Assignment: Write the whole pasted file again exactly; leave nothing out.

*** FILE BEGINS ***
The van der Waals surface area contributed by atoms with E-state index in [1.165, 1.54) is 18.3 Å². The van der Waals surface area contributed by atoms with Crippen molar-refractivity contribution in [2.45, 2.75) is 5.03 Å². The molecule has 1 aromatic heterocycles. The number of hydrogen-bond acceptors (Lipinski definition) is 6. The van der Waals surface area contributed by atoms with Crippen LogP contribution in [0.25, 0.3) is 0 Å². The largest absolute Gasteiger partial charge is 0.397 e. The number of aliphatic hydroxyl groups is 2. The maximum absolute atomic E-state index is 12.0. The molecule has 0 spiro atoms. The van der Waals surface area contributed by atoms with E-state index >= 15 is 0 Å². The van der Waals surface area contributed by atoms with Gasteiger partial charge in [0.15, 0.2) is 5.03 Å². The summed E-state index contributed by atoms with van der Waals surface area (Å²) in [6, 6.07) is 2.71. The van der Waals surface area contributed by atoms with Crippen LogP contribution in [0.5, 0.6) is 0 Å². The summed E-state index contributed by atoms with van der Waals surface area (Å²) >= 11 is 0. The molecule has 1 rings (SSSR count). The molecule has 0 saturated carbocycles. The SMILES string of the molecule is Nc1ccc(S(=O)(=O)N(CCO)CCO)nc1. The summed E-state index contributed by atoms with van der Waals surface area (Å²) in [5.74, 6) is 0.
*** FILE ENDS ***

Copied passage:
The van der Waals surface area contributed by atoms with E-state index in [1.165, 1.54) is 18.3 Å². The van der Waals surface area contributed by atoms with Crippen molar-refractivity contribution in [2.45, 2.75) is 5.03 Å². The molecule has 1 aromatic heterocycles. The number of hydrogen-bond acceptors (Lipinski definition) is 6. The van der Waals surface area contributed by atoms with Crippen LogP contribution in [0.25, 0.3) is 0 Å². The largest absolute Gasteiger partial charge is 0.397 e. The number of aliphatic hydroxyl groups is 2. The maximum absolute atomic E-state index is 12.0. The molecule has 0 spiro atoms. The van der Waals surface area contributed by atoms with E-state index >= 15 is 0 Å². The van der Waals surface area contributed by atoms with Gasteiger partial charge in [0.15, 0.2) is 5.03 Å². The summed E-state index contributed by atoms with van der Waals surface area (Å²) in [6, 6.07) is 2.71. The van der Waals surface area contributed by atoms with Crippen LogP contribution in [0.5, 0.6) is 0 Å². The summed E-state index contributed by atoms with van der Waals surface area (Å²) >= 11 is 0. The molecule has 1 rings (SSSR count). The molecule has 0 saturated carbocycles. The SMILES string of the molecule is Nc1ccc(S(=O)(=O)N(CCO)CCO)nc1. The summed E-state index contributed by atoms with van der Waals surface area (Å²) in [5.74, 6) is 0.